Dragons & Titans Review (PC)

This week I’ve been taking my first tentative steps into the somewhat intimidating world of MOBA’s with Infinite Crisis (which I first played at EGX last year) and Dragons & Titans which released on Steam recently.

I’ve always found the idea of MOBA games enticing, particularly with the success of DOTA and League of Legends. Any kind of arena-based combat seems to trigger memories of teenage years filled with Unreal Tournament and Quake 3. While the FPS arena games were obviously very different in the skill-sets required compared to the top down, tactical view of a game like Dragons & Titans, the feel and spirit is almost identical. To the uninitiated, D&T’s main mode involves flying around on a dragon while spitting flames and hurling magic attacks at your opponents in an attempt to destroy key strategic points and ultimately the cage that they have imprisoned your titan in, free your titan and you win the game.

Caged Titan

The biggest problem facing newcomers to this genre at the moment seems to be just how intense the competition is already. For example; As a new player wandering into a League of Legends match without any idea what you’re doing, you’ll find just as many players who will be more than happy to hand your arse to you as you will those prepared to offer advice. D&T does not suffer from that and there’s already a nice sense of community growing around the game on steam. That’s not to say there aren’t any proficient players yet, but I was offered a lot of help in my first few games and most of the players I encountered were friendly.

Dragons & Titans itself is facing quite a fight if it’s to carve out a niche for itself in what is a hotly contested marketplace. The gameplay is all solid enough, built as it is on foundations that are actually over a year old, with the game having originally made its début as a Facebook title in 2013.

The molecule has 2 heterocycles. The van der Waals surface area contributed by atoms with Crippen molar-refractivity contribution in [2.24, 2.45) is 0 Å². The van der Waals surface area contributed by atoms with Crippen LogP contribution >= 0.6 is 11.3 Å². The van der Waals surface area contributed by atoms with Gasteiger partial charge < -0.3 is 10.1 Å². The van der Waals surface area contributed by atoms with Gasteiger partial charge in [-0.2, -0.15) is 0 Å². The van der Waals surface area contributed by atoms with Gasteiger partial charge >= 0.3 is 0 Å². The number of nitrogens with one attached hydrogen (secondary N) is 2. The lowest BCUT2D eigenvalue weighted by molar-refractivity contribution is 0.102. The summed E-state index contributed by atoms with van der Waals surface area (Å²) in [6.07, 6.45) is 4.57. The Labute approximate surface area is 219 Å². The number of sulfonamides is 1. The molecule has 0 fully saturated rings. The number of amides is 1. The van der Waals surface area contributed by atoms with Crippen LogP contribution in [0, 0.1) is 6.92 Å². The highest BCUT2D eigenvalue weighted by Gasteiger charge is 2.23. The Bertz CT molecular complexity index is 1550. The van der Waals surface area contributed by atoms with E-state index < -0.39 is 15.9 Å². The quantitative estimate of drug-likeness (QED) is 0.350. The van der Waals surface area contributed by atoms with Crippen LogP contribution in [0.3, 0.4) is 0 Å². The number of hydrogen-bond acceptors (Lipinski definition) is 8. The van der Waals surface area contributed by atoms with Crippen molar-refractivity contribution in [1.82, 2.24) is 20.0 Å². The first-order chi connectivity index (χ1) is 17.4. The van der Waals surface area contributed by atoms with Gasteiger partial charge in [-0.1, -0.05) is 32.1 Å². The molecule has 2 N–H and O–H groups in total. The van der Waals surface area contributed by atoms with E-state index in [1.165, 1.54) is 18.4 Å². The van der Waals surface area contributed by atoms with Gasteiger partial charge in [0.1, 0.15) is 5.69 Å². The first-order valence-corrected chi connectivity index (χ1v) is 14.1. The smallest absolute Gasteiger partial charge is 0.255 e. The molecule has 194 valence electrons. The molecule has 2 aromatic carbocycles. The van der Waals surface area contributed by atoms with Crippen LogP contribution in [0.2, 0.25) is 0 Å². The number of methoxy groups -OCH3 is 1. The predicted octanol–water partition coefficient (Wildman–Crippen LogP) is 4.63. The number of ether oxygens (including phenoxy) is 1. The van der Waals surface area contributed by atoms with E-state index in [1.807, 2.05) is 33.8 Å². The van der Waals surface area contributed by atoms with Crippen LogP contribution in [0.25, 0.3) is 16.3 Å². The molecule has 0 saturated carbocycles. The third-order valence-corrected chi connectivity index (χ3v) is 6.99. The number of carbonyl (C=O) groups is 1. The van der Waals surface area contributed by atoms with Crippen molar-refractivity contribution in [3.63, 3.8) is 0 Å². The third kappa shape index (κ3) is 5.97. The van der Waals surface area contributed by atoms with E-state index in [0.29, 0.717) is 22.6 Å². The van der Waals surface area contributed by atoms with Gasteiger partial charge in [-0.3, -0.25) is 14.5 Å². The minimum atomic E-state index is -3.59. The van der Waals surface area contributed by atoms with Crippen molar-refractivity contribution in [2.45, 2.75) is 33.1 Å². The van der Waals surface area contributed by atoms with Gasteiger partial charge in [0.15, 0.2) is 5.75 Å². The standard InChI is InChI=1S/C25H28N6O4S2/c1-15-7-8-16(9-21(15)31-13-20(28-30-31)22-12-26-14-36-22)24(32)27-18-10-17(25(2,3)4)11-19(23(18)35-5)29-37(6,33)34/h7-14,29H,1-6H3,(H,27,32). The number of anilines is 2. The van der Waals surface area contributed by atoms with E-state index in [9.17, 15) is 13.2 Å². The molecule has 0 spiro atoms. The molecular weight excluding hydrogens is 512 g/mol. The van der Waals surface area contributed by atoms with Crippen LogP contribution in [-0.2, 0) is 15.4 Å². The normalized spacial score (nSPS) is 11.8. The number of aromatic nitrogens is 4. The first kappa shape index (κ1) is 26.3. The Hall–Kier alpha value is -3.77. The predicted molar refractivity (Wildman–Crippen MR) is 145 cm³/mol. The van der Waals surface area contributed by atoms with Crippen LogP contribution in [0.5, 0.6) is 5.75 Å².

It seeks to set itself apart through a combination of shorter matches and a unique system that should, in theory, ensure you can always take to the field with your favourite mount & weapon. By asking you to pre-select your load-out before the game starts, you are placed in a queue that will drop you into a game where your selection doesn’t already feature. The game warns you that popular combinations can affect your queue time but I never found myself waiting too long for a match.

5v5 dragons and titans

Where the game falls short sadly is the dragons themselves. While there are numerous designs to unlock (some of them looking incredibly cool on the menus) these creatures somehow feel less impressive in action. I think a lot of this is down to the sound design where fireballs and magic spells result in minor buzzes and hollow sounding explosions. It gives the sense that your attacks aren’t connecting with opponents in any meaningful way which is a real shame as the combat runs super-smooth.

D&T’s battles have been greatly improved at least by a new control system that removes much of the frustrations I encountered when I tried the game out upon its initial preview release in March. Originally your dragon could only attack directly in front of it and fly forwards or backwards while doing so. This was massively annoying as strafing around an opponent was impossible and just served to make battles all about opening fire while flying backwards which isn’t quite what I picture when thinking of dragons fighting it out in the skies. The latest update changes the targeting so your beast will automatically face a nearby enemy enabling you to strafe while unleashing molten death upon them. Controller support has also been added and I found this to be a surprisingly effective way to play the game. It made the whole experience feel a lot more casual and I could see myself dipping in and out of matches on my big-screen. Perhaps this is paving the way for a console release in the future? With the game built on the unity engine it wouldn’t make for a difficult conversion.

Overall I think Dragons and Titans is best viewed as a gateway to the MOBA genre or a nice alternative for those that don’t see themselves investing the time and energy to become truly competitive in Dota 2 or League of Legends.

Tom has been gaming now for just shy of 25 years which is both depressing (he's old*) and joyous (as he was around for some of the best games of all time). He currently scribbles his thoughts on gaming for GXP Blog while also being the less-talented half of Indie outfit, Farrago Games. *I prefer the term, "retro".


Posted on April 29, 2014 | Last modified: 29th April 2014